Over the past 12 years, we have come a long way. Shortly after the above mentioned conference, Asli Demirguc-Kunt,
Sole Martinez and I started out with several data collection efforts. The better known of the two – branch and account penetration indicators – was later mainstreamed by the IMF in the form of the Financial Access Survey. While these indicators are relatively easy to collect by national supervisors and can be updated frequently, they are clearly crude proxy indicators. In the case of branch and ATM penetration, there
is too strong a focus on (i) traditional delivery channels, ignoring innovative channels, including agency or correspondent banking and digital finance, and (ii) on regulated entities. In the case of deposit and loan account per capita measures, these
indicators do not take into account that individuals might have several accounts across different banks. A second, somewhat less known data collection exercise focuses on barriers to access, using a bank-level survey that targeted the largest 5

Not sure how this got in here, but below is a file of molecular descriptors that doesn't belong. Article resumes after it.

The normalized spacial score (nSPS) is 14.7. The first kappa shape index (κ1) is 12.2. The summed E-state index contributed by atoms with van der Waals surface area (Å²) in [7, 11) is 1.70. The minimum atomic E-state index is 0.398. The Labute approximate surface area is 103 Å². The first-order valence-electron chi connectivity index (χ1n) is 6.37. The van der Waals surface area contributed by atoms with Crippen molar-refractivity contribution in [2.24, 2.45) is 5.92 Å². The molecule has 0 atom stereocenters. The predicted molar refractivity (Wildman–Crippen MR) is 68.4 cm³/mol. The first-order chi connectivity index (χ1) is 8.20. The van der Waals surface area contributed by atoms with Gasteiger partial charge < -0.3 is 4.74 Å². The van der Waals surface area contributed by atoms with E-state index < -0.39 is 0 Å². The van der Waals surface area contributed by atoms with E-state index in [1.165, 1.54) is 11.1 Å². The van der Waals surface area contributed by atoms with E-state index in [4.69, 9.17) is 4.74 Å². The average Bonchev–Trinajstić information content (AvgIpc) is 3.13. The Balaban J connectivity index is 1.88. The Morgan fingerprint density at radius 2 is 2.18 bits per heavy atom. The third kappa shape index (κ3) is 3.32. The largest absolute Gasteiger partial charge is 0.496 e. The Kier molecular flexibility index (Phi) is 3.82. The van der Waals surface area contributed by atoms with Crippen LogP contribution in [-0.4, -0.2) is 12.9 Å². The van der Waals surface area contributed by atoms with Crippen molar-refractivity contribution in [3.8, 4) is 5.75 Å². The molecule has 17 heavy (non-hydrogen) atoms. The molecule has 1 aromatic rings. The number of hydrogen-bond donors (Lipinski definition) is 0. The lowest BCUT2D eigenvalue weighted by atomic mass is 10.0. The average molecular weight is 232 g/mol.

banks across a sample of 80 countries and present indicators for three types of banking services - deposit, loan and payments - across three dimensions – physical access, affordability and eligibility. Barriers such as availability of locations to open
accounts and make loan applications, minimum account and loan balances, account fees, fees associated with payments, number of documents required to open a bank account, and processing times for loans vary significantly both across banks and countries. However, data
collection efforts on access barriers based on bank-level surveys face several severe constraints. First, unless channeled through regulatory entities, there is the risk of low response rates. Second, the comparability of such data might be limited given
different account types and fee structures across banks and countries. Nevertheless, such bank-level surveys have remained popular, as shown by the EBRD's Banking Environment and Performance Survey, although face-to-face interviews might be to only way to get good response rates.